Thursday, August 23, 2007

"Freakonomics" on the Rangers' 30-run line score

Freakonomics' Stephen Dubner argues that the Rangers' line score in yesterday's 30-3 win is unusual. Dubner says he would have predicted something like this:

431 056 353

But the actual line score was

000 509 0(10)6

There was a lot more clustering than Dubner would have expected.

The post went up 40 minutes ago, but already commenters are arguing that there are reasons that runs come in clusters in baseball. TWstroud makes the important point that there is a "queueing issue," in that the first 2 or 3 singles don't score right away, but instead join a "queue" that makes it easier to score future runs.

One point I'll make is that record-breaking scores are more likely to be clustered than non-record-breaking scores. Scoring 30 runs likely means you hit better than normal with runners in scoring position. That means your hits were clustered more than usual.

That is, suppose team A and team B both put 40 men on base; team A scores 20 runs, team B scores 28 runs. Team B left fewer men on base, which means more clustering of hits.

The Rangers had 29 hits and 8 walks. Scoring 30 out of 37 baserunners, you should expect few men left on base, which means the hits were clustered more than usual, which means that the runs must have been scored in bunches.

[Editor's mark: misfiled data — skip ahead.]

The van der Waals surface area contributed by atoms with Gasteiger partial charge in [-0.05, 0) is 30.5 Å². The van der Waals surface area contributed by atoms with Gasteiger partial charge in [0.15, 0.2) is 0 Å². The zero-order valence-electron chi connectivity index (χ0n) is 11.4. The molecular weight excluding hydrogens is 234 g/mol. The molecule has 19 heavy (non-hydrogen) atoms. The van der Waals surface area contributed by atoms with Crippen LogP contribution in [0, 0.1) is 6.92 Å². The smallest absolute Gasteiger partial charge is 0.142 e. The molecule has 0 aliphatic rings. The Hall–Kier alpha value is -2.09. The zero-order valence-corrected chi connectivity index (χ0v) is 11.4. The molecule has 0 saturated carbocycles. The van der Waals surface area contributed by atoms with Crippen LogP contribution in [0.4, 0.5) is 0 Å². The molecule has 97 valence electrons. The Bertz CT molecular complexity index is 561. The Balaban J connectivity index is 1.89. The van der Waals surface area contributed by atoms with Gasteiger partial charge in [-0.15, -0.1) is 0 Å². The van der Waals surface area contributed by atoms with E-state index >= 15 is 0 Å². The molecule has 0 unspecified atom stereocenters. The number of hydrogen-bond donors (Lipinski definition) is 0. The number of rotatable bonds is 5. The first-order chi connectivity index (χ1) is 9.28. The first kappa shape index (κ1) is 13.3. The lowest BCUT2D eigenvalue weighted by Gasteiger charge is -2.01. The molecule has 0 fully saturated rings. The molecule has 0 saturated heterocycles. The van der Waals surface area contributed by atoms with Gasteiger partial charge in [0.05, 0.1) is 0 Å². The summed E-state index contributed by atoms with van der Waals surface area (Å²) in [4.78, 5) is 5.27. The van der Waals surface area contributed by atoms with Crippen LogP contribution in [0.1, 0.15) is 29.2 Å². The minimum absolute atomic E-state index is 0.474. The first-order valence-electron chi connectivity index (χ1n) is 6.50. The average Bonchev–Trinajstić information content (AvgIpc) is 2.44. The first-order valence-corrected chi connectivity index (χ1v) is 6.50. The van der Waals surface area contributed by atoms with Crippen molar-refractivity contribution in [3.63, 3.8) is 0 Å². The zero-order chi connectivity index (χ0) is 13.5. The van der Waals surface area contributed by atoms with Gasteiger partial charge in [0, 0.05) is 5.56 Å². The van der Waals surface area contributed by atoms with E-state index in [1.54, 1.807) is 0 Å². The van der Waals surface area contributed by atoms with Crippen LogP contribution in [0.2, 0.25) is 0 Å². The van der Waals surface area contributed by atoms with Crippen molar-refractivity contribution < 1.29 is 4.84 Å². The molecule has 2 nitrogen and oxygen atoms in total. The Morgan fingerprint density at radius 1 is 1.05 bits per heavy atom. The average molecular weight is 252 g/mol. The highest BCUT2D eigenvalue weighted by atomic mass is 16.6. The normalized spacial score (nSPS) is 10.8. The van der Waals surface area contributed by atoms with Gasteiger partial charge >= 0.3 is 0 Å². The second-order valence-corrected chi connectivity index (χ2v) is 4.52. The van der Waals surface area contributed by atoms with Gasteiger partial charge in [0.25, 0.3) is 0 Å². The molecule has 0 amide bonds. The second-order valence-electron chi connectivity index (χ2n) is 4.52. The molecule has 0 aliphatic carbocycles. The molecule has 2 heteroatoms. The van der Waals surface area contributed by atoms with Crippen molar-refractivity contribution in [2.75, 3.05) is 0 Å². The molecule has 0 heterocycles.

At Thursday, August 23, 2007 12:17:00 PM, Anonymous Anonymous said...

One of the reasons why yesterdays game featured large clusters of runs might be that it was the first game of a double header and the Orioles didn't want to waste all their pitchers in a game they couldn't win. If the game was close and it wasn't a double header I am sure that the Orioles would have made better use of their bullpen to minimize the damage, particularly in the 10 run 8th and 6 run 9th. But the game didn't matter so they ran out some of their lesser pitchers and let them finish the game regardless of how they pitched.

At Thursday, August 23, 2007 12:41:00 PM, Blogger Phil Birnbaum said...

Very good point. Did anyone watch the game? Were the relievers grooving pitches, or throwing with less movement and velocity than normal? Did they maybe start doing that only when they got tired?

At Thursday, August 23, 2007 10:41:00 PM, Anonymous Anonymous said...

This game is a good reminder of why I like to derive Pythagorean win expectation on a game by game basis instead of looking at cumulative run differential for the season.

At Thursday, August 23, 2007 10:45:00 PM, Blogger Phil Birnbaum said...

If I am not mistaken, when using Pythagoras for an individual game, instead of using exponent 2 or 1.83, you use exponent infinity.

Hee, hee. Sorry. :)


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